On Saturday (May 18, 2013), I bought many native plants from one of the certified, authentic native plants grower and steward of New Jersey, the Wilde Ridge Plants:

Virginia Waterleaf; liatris spicata and monarda didyma. He and his wife has the permission to collect seeds from the wild and propagate. Thus, these are true wild flowers of New Jersey.

I also got from them tall coneflower (Rudbeckia Laciniata), wild strawberry (Fragiria Virginiana) and wild sunflowers. These are all summer bloomers. So, I will post pictures as they bloom.

Wednesday, May 15, 2013

Garden Bloggers' Bloom Day

This post is in honor of GBBD hosted by Carol of">May Dreams Garden. These are blooms on the bigger plants and trees in our garden. Last year, all these bloomed in early-April as 2011-2012 was one of the hottest year. This year, perhaps, everything is normal as this part of New Jersey continues to have frost until the late May. 

The dogwood in bloom; close-up of the blooms.

A small shrub of azalea; the blooms in close-up. This shrub remains a small shrub only about two feet tall with about three feet spread.

This is a big azalea tree. The whole tree is becoming like that. If you ask me about the size of the tree, I might have to say that it is 7 to 10 feet. Close-up of the blooms

A kind of rhododendron tree; close-up of one of the bloom on the tree.

Another kind of azalea tree. This is also a big tree. The blooms are of deep-red (or may be very dark pink). Close-up of the bloom.

Close-up of the bloom of Persian-Lilac tree. The whole tree gets covered with big clusters of bloom like this. And the fragrance is heavenly, out of this world. The whole yard, place around it for many, many feet will be drenched in this sweet aroma for everyone to drink it and lose sense. But, this is a very invasive species. You plant one tree, forget about it, and come back a year later; the whole place will be covered with this tree. The second picture is the blooms on one of my blueberry-plant. The third picture is the bloom on beach-plum, a native plant/bush/shrub. The plum can be eaten by humans. If left on the tree, they will become one of the essential food for many of the native songbirds.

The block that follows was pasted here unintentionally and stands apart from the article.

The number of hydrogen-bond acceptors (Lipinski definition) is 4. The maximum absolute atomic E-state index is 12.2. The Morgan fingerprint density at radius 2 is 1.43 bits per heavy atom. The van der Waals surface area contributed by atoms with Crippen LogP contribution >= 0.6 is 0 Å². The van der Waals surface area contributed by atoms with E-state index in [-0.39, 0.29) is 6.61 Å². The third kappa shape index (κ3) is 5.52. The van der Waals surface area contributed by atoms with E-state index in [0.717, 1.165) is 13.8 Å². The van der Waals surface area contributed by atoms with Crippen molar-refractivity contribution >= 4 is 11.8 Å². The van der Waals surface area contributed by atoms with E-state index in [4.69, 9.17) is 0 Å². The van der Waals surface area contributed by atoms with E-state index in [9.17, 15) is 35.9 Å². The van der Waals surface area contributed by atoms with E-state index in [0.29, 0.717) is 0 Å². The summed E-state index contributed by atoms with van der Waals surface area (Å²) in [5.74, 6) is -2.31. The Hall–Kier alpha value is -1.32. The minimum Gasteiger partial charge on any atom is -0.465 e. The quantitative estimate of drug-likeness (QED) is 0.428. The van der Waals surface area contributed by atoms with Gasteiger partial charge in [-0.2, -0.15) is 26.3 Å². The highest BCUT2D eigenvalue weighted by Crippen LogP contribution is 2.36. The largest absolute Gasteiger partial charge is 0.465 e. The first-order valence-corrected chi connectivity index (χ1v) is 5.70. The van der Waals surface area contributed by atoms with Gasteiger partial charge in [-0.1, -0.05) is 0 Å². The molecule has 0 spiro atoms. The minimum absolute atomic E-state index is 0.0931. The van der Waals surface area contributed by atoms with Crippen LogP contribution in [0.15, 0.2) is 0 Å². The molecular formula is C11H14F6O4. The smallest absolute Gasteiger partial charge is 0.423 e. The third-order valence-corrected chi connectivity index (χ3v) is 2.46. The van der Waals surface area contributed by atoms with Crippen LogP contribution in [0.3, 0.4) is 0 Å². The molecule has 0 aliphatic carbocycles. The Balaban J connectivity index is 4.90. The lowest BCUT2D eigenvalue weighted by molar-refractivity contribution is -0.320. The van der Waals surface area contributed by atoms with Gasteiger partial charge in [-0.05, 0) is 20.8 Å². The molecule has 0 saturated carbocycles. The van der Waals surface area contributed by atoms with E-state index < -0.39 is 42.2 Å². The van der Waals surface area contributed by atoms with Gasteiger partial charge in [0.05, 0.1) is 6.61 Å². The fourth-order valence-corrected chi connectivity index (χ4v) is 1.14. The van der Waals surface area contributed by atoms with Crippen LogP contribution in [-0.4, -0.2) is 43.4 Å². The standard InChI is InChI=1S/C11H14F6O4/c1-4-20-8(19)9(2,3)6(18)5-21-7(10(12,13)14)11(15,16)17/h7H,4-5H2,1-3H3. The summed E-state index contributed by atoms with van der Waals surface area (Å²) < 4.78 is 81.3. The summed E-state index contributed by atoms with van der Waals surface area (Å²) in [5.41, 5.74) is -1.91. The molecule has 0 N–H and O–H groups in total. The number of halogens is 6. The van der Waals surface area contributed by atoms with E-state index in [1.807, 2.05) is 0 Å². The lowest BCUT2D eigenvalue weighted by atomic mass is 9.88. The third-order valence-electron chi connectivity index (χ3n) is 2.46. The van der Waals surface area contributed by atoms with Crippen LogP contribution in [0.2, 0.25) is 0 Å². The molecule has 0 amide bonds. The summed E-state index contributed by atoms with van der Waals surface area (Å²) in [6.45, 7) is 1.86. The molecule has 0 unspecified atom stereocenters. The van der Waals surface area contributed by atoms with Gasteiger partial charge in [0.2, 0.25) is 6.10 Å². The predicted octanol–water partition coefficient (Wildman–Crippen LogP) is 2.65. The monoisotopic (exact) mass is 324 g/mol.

I appreciate the blooms of these trees because their beauties are of such fleeting nature. They will bloom for a short period during the early spring; rest of the year, they will be standing in a jungle of trees, favorite place for all sorts of birds to hang around. Looking at them at such time no one will be able to tell about the ephemeral beauty pageant they put up during the early spring of every year. I think I have come to appreciate nature, enjoy all these beauties and savor in the harvest because I do not get these all year round. If I were living in a tropical climate where some kind of fruits, vegetables and flowers can be grown throughout the year, I might not have appreciated nature, observed and learned it or waited eagerly for spring. This is the best time of the year as I wait enthusiastically for all the bounties to come, for all the secrets that my garden is going to reveal. This waiting is the best experience because once it comes, it goes away pretty fast; just like waiting for any festival is all the fun because once it is there, it is over in a blink of an eye. What do you think?

I also could not lose this opportunity about this post on Wisteria garden in Japan. Apparently there is a garden in Japan where about 10,000 square feet is dedicated to all sorts of wisteria. Here is the link with the pictures and the video. Click on link or click here:

I have never been to that garden; so I don't know how it will feel when I see it face to face. But, seeing the pictures or the video, I am not feeling much interested; it's not appealing to me that much because it looks very artificial with all those artificial support; also, simply too many people. I like the look of everything natural with calm, quiteness around it; and not that many people. How about you?